It’s now five years since the withdrawal of BMW led to Sauber’s return to Formula One as an independent team. Owner Peter Sauber having put day-to-day running of the team in the hands of Monisha Kaltenborn in late 2012, but of late financial pressures have taken a toll on one of F1’s dwindling number of non-manufacturer teams.
Their 2014 was unquestionably the nadir. Lumbered with an uncompetitive Ferrari power unit the overweight C33 with its troublesome brake-by-wire system never troubled the points-scorers. That was a first for the team in more than two decades of F1 competition.
It spelled a clear need for change, one which the team has responded to. While it remains dependent on Ferrari for its engines, the team has replaced its underwhelming 2014 driver line-up.
Adrian Sutil, who never looked like being a worthy replacement for Nico Hulkenberg, was shown the door – but not before he cast doubt on how much longer the team could continue in F1. Esteban Gutierrez, who arguably had been hurried into F1 a year to soon in 2013, has also gone.
The latter has relocated to Ferrari as a test driver, and taken his Mexican backers with him. That has left Sauber’s re-liveried car worryingly bereft of logos, aside from the Brazilian bank which supports one of its new drivers.
9. Marcus Ericsson
Ericsson a poor start to his maiden F1 season with Caterham last year. Unfortunately just as he seemed to be getting to grips with the CT05 the team’s funds dried up and he wasn’t seen again – having arranged terms with Sauber he did not return for their Abu Dhabi comeback.
With slightly less than a season’s F1 racing experience under his belt, Ericsson is now Sauber’s de facto team leader, which is a big ask.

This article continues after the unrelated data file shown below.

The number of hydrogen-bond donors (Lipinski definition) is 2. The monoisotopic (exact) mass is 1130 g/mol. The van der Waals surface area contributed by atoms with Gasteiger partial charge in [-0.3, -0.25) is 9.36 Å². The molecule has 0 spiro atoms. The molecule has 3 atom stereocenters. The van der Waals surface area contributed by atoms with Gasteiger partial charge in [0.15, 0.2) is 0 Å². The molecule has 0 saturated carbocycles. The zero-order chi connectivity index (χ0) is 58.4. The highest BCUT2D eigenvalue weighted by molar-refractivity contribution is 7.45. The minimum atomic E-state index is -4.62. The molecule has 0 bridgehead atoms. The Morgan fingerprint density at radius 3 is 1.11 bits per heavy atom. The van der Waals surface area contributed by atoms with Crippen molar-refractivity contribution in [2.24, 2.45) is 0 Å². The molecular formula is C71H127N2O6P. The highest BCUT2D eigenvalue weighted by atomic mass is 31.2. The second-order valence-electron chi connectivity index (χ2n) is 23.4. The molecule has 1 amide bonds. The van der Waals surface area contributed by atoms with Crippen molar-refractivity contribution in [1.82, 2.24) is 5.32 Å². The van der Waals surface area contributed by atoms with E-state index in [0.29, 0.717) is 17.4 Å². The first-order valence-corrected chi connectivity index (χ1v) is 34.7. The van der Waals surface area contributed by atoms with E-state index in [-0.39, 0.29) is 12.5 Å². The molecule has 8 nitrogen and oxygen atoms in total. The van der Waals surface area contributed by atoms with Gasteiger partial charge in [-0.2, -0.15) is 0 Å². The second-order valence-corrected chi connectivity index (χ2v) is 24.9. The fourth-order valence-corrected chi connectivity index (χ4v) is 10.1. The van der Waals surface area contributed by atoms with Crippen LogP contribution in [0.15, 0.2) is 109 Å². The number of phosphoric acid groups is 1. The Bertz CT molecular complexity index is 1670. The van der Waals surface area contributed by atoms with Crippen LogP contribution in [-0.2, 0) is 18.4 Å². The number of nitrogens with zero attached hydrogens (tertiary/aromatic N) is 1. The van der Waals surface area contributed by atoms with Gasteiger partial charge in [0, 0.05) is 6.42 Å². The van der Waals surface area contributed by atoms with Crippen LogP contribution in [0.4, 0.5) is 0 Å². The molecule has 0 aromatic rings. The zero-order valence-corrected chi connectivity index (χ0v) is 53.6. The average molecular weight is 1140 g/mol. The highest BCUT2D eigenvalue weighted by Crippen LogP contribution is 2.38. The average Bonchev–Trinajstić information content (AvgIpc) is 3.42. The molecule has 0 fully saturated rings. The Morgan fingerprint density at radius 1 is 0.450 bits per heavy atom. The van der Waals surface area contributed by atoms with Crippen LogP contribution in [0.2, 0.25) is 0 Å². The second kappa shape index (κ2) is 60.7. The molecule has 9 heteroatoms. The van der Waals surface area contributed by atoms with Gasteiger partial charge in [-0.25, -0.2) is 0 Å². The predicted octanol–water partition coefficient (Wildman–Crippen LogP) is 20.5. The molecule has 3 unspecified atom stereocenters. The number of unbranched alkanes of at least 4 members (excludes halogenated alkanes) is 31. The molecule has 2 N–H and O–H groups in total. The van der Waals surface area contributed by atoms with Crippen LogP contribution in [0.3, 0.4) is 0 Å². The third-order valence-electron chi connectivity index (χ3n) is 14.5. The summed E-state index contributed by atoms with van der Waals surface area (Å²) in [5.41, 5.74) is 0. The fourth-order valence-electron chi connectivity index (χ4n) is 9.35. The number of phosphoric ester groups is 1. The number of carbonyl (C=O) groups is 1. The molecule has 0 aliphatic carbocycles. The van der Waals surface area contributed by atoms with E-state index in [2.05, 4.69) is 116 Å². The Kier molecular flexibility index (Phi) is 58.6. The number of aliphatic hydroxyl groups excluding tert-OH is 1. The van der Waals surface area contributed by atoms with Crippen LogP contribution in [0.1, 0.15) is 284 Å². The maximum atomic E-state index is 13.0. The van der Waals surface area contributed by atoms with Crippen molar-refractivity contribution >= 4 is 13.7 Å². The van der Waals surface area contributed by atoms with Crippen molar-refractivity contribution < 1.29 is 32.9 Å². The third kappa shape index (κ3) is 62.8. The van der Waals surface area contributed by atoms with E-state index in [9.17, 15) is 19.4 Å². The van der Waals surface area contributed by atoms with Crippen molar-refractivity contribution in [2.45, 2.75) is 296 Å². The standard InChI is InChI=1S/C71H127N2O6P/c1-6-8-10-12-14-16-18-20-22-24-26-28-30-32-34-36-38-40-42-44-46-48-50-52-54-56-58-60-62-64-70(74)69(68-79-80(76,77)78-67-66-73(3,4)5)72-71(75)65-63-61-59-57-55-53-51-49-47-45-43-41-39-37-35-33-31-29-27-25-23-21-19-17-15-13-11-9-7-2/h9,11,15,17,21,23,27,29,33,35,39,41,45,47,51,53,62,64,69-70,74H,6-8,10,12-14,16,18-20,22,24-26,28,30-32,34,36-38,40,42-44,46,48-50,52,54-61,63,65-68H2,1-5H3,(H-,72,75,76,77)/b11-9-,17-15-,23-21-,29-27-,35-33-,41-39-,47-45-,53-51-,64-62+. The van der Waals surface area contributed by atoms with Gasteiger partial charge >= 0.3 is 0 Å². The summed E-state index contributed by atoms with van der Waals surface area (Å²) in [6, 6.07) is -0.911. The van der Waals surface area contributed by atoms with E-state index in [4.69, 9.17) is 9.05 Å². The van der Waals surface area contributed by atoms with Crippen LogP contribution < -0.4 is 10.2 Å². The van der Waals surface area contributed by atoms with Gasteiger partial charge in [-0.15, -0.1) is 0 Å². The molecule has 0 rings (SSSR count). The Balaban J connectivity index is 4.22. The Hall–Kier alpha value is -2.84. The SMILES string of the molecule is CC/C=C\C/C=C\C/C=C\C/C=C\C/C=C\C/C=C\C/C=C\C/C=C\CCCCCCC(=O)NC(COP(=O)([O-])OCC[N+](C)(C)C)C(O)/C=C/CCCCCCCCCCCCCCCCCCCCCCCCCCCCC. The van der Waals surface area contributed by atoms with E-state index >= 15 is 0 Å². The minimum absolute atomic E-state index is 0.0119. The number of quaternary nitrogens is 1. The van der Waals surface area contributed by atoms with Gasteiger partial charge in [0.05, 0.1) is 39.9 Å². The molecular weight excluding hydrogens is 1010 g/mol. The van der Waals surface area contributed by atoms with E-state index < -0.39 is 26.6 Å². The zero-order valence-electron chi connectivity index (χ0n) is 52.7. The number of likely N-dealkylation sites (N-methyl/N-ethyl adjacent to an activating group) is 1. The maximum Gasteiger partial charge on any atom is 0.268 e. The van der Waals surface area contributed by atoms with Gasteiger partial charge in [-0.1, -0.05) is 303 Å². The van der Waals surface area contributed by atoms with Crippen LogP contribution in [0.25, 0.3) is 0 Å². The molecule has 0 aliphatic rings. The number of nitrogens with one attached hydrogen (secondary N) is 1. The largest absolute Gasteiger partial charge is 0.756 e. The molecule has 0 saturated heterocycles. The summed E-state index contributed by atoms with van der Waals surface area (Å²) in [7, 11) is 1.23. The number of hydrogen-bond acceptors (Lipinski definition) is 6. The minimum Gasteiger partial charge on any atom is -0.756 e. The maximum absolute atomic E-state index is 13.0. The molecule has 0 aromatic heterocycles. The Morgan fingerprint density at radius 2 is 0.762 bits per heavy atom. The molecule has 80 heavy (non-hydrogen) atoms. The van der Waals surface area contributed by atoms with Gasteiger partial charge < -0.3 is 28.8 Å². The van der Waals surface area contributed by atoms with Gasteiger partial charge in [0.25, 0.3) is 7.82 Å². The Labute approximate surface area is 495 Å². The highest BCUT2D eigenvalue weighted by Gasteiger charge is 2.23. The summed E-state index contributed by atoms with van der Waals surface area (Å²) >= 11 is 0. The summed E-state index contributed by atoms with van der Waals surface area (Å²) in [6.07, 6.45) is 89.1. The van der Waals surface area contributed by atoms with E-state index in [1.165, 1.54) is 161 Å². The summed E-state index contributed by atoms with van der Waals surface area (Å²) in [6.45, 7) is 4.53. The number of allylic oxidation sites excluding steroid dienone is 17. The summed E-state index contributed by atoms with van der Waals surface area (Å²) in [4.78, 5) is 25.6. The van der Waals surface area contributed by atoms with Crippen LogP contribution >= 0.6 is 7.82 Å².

12. Felipe Nasr
He also gained useful experience in some practice sessions with Williams last year, and as a race seat there seemed unlikely to appear in the short-term the move makes sense for him as well.
On the face of it Sauber appears to be in good shape as the C34 covered more ground in pre-season testing than any car apart from the world champion’s. But this is partly a consequence of the team needing to maximise their pre-season running as they do not have their own simulator, which is an increasingly significant limitation.
The team had to reduce its testing programme on more than one occasion due to problems with its car. Even so, by the end of testing it had done enough to be able to spend time working on race procedures, an area where they clearly had room to improve last year.
A lot is riding on the performance of the C34 and the teams ability to solve the problems that blighted its 2014 campaign – perhaps even the future of the team.
Over to you
Will Sauber bounce back from their 2014 slump? What do you expect from their new driver line-up?
Have your say in the comments.
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